As I mentioned above, the adverbial modifier is modifying the sentence. In sentence C, luckily, the adverbial 'over 18 century' is clearly modifying the sentence 'the output tripled', and this is what the author wanted to say.

But it is not modifying other adverbials, i.e. 'charcoal's being replaced by coal as the fuel used in the smelting of iron ore and several improvements in blowing machinery'. Therefore, we are still not sure about when these happened.

So C is out.

Choose A.

A's structure looked wierd, because the author intenionally put the three parts together without using a comma:
1 the output tripled...
2 as a result of the improvement of...
3 and because the coal replace...
Therefore the adverbial modifier 'over the cause of the 18th century' with a comma can modify these three simultaneously, and A clearly tells us that the tripling is a tripling over the 18th century, and that the improvement of blowing technique and the coal replacement both happened some times during the 18th century.

So although A looks very artificial, it clearly shows what the author wanted to tell us

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Re: Over the course of the eighteenth century, the average [#permalink] New post 28 Oct 2011, 10:28
egoistwlv wrote:
Send me emails if you want to discuss SC with me, and the address is in the signiture.

The basic idea of my argument for choosing A is that there is an semantical ambiguity about the verbial modifier 'over the century'

I think D, E are clearly grammatically unsound.

So A B & C are left.

Now, suppose they are all grammatically correct.

In the sentence B, the problem is we are not sure about the time when 'a tripling' occurs.

Let's consider the following sentence:
#1,Over the course of the last two decades, the disintegration of the Soviet Union continued effecting the international politics.

The disintegration of Soviet Union didn't last for 20 years. What incessantly existed in the last 20 years was the effect of its disintegration. 'Over the course of the last two decades' is an adverbial modifier, and it is modifying the whole sentence, not the subject.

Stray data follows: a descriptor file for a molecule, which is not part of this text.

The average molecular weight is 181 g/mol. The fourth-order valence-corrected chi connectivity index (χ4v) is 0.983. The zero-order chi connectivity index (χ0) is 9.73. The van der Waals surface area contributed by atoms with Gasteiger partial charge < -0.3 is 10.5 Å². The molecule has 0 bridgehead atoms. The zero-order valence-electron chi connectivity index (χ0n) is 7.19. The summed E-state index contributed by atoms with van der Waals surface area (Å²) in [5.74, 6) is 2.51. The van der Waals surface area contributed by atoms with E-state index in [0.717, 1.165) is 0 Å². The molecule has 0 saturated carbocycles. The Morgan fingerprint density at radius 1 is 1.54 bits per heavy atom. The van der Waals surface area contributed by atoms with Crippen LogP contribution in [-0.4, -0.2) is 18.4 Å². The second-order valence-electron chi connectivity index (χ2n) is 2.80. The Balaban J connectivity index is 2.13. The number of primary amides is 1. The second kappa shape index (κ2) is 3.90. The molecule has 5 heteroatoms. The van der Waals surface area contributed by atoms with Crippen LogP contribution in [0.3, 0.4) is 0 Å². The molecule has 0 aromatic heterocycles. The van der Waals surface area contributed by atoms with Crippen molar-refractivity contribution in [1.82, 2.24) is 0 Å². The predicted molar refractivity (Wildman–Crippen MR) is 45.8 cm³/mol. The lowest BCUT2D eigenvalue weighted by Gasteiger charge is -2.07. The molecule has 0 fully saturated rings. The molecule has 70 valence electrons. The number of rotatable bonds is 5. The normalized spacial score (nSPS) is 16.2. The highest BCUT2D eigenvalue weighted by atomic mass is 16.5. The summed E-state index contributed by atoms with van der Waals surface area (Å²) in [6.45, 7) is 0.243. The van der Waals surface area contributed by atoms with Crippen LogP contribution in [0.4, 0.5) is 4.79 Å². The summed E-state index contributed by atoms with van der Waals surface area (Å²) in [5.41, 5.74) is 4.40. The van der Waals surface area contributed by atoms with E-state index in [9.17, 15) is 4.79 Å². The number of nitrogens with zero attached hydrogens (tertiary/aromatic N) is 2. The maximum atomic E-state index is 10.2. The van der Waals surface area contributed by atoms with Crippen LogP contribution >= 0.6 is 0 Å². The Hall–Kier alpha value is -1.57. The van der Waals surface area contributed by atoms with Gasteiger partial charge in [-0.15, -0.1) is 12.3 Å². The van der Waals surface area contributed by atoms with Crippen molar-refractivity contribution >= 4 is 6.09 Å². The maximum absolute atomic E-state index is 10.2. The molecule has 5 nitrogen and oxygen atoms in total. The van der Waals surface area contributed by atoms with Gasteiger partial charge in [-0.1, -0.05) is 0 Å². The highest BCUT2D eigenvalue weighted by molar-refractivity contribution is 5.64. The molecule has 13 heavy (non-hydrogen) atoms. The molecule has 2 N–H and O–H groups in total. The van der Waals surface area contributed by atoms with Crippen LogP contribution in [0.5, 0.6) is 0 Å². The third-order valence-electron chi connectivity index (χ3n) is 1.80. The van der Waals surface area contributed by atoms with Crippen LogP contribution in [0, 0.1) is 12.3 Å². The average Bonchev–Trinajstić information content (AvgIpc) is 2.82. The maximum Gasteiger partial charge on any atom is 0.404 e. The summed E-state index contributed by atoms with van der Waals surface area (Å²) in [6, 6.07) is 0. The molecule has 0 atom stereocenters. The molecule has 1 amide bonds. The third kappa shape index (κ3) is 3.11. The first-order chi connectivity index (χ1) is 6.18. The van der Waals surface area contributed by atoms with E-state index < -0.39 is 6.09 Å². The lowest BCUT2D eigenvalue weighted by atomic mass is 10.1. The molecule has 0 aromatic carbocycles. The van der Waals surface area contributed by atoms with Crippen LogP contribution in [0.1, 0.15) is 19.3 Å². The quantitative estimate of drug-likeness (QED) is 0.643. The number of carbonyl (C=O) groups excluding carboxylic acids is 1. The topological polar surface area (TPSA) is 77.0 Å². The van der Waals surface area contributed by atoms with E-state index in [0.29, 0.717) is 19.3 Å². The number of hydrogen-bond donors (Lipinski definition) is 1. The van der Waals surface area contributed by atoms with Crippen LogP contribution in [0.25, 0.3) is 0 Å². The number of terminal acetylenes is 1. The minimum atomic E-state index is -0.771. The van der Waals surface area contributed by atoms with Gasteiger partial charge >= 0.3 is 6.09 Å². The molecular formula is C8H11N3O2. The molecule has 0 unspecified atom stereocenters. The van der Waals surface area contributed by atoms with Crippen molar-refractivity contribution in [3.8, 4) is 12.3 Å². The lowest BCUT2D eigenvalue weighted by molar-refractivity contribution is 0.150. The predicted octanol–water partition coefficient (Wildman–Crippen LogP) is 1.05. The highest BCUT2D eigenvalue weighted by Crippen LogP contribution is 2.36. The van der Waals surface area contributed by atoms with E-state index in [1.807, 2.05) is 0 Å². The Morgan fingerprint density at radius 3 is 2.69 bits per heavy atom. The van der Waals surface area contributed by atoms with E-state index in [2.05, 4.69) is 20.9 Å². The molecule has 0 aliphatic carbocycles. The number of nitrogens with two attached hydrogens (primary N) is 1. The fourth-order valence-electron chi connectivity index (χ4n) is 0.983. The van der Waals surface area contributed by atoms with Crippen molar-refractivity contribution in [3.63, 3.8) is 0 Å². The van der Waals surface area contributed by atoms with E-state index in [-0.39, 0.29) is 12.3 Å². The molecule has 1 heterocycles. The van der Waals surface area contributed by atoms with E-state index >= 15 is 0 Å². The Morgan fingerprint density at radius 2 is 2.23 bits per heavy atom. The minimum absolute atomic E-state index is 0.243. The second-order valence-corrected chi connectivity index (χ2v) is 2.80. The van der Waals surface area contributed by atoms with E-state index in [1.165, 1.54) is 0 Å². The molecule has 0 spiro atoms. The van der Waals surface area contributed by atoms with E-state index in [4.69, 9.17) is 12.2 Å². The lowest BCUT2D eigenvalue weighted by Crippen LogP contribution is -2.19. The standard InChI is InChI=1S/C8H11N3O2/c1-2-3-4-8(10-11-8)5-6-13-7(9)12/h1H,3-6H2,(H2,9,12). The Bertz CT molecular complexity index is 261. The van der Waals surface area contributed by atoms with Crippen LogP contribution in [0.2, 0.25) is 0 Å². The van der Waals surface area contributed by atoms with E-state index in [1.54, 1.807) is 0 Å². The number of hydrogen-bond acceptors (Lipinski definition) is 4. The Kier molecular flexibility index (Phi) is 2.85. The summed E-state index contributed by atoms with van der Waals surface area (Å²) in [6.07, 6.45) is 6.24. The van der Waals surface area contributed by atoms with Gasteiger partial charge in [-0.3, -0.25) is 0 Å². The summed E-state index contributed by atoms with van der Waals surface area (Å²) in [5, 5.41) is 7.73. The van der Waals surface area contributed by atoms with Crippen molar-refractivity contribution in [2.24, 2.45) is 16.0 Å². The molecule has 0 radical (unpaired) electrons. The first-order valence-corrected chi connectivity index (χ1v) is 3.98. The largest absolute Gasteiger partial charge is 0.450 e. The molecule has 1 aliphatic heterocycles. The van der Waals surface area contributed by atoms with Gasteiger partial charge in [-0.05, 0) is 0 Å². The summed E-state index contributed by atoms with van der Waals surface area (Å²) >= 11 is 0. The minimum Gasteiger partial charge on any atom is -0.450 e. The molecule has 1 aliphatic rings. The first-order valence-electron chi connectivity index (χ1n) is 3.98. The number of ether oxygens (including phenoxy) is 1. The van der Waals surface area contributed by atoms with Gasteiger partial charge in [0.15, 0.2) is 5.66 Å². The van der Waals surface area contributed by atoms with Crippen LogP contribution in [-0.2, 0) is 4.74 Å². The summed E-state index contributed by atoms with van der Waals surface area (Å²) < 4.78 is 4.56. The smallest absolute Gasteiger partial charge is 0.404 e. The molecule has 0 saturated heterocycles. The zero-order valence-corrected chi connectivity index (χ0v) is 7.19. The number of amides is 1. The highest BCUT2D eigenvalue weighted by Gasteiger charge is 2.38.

Back to the choice B:
Its main structure is:
over the course of 18th century (advervial modifier) a tripling (subject) was due to...(predicative).
And the adverbial is modifying the whole sentence, not the subject. So we are not sure when the 'tripling' happened.
But the author clearly wanted to tell us that 'the output of iron outwork' were incassently growing over the whole 18th century, and it tripled as a result.

So B is ambiguous.

For C

There are two ambiguous points:

1. Sentence C fails to show the causal relationship between 'the output of iron' and 'those technique improvements'.
As we can inform, the author tried to tell us the improvements of certain techniques CAUSE the tripling of iron output.
But by using 'with', the sentence C fails to tell us the logic relationship between the 'improvements of techniques' and 'tripling of iron output'

For example:
#3 I passed the exam, with the pan borrowed from my roommate.
#4 I passed the exam, by using the pan borrowed from my roommate.
#5 I passed the exam, with very little preparation

In #3, there is no causal relationship between 'pass the exam' and 'pan borrowed from my roommate'. They are just coincident.
but by #4, I claim that there is some (magical) causal relationship between 'pass the exam' and 'using the pan...'
In #5, the preposition 'with' shows a little flavor of surprise: even though I had little preparation, I passed the exam. And here, no causal relationship at all.

Back to our question. By using 'with', Sentence C only shows the coincidence of those events (like the pan and to pass the exam), not their causal relationship which the author was dying to tell us.

2. the adverbial modifier in sentence C failed tell us when those techniques improvements happed.

As I mentioned above, the adverbial modifier is modifying the sentence. In sentence C, luckily, the adverbial 'over 18 century' is clearly modifying the sentence 'the output tripled', and this is what the author wanted to say.

But it is not modifying other adverbials, i.e. 'charcoal's being replaced by coal as the fuel used in the smelting of iron ore and several improvements in blowing machinery'. Therefore, we are still not sure about when these happened.

So C is out.

Choose A.

A's structure looked wierd, because the author intenionally put the three parts together without using a comma:
1 the output tripled...
2 as a result of the improvement of...
3 and because the coal replace...
Therefore the adverbial modifier 'over the cause of the 18th century' with a comma can modify these three simultaneously, and A clearly tells us that the tripling is a tripling over the 18th century, and that the improvement of blowing technique and the coal replacement both happened some times during the 18th century.

So although A looks very artificial, it clearly shows what the author wanted to tell us


I go for A. Dont think anything is wrong with the original sentence.
Very thorough analysis Zeng. Good one.
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Re: Over the course of the eighteenth century, the average [#permalink] New post 28 Oct 2011, 19:06
I vote for an A here. But A does not seem parallel. Can we have some expert advice on that?
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Re: Over the course of the eighteenth century, the average [#permalink] New post 01 Nov 2011, 17:13
Can't decide b/w A and C, but in exam would choose C. Because A is not parallel, as a result...and because
where as C lack cause effect but uses but is parallel.
Re: Over the course of the eighteenth century, the average   [#permalink] 01 Nov 2011, 17:13